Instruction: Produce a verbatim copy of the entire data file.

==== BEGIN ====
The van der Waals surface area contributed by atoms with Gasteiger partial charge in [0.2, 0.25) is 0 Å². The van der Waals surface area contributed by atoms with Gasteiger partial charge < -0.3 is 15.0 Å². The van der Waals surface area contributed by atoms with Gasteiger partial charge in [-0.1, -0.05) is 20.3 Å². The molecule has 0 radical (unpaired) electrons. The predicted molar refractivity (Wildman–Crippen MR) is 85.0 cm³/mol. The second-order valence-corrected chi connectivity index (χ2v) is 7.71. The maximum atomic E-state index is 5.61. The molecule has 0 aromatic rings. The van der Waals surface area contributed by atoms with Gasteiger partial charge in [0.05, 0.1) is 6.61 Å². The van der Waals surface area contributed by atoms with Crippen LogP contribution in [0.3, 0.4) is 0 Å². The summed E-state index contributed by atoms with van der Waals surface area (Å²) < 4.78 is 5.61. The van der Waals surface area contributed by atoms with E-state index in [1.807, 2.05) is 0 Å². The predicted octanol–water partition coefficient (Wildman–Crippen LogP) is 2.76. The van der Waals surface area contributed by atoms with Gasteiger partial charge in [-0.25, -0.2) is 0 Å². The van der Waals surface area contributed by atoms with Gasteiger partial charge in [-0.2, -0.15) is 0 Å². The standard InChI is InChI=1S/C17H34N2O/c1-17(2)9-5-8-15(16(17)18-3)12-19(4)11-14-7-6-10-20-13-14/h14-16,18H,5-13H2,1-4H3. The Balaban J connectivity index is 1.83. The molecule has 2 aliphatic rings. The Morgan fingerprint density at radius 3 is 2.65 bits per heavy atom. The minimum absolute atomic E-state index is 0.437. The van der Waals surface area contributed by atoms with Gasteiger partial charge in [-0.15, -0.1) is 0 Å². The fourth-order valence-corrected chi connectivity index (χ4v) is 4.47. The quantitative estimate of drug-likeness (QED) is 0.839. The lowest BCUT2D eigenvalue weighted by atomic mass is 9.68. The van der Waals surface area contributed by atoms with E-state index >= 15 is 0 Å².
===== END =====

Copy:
The van der Waals surface area contributed by atoms with Gasteiger partial charge in [0.2, 0.25) is 0 Å². The van der Waals surface area contributed by atoms with Gasteiger partial charge < -0.3 is 15.0 Å². The van der Waals surface area contributed by atoms with Gasteiger partial charge in [-0.1, -0.05) is 20.3 Å². The molecule has 0 radical (unpaired) electrons. The predicted molar refractivity (Wildman–Crippen MR) is 85.0 cm³/mol. The second-order valence-corrected chi connectivity index (χ2v) is 7.71. The maximum atomic E-state index is 5.61. The molecule has 0 aromatic rings. The van der Waals surface area contributed by atoms with Gasteiger partial charge in [0.05, 0.1) is 6.61 Å². The van der Waals surface area contributed by atoms with Crippen LogP contribution in [0.3, 0.4) is 0 Å². The summed E-state index contributed by atoms with van der Waals surface area (Å²) < 4.78 is 5.61. The van der Waals surface area contributed by atoms with E-state index in [1.807, 2.05) is 0 Å². The predicted octanol–water partition coefficient (Wildman–Crippen LogP) is 2.76. The van der Waals surface area contributed by atoms with Gasteiger partial charge in [-0.25, -0.2) is 0 Å². The van der Waals surface area contributed by atoms with Gasteiger partial charge in [-0.2, -0.15) is 0 Å². The standard InChI is InChI=1S/C17H34N2O/c1-17(2)9-5-8-15(16(17)18-3)12-19(4)11-14-7-6-10-20-13-14/h14-16,18H,5-13H2,1-4H3. The Balaban J connectivity index is 1.83. The molecule has 2 aliphatic rings. The Morgan fingerprint density at radius 3 is 2.65 bits per heavy atom. The minimum absolute atomic E-state index is 0.437. The van der Waals surface area contributed by atoms with Gasteiger partial charge in [-0.15, -0.1) is 0 Å². The fourth-order valence-corrected chi connectivity index (χ4v) is 4.47. The quantitative estimate of drug-likeness (QED) is 0.839. The lowest BCUT2D eigenvalue weighted by atomic mass is 9.68. The van der Waals surface area contributed by atoms with E-state index >= 15 is 0 Å².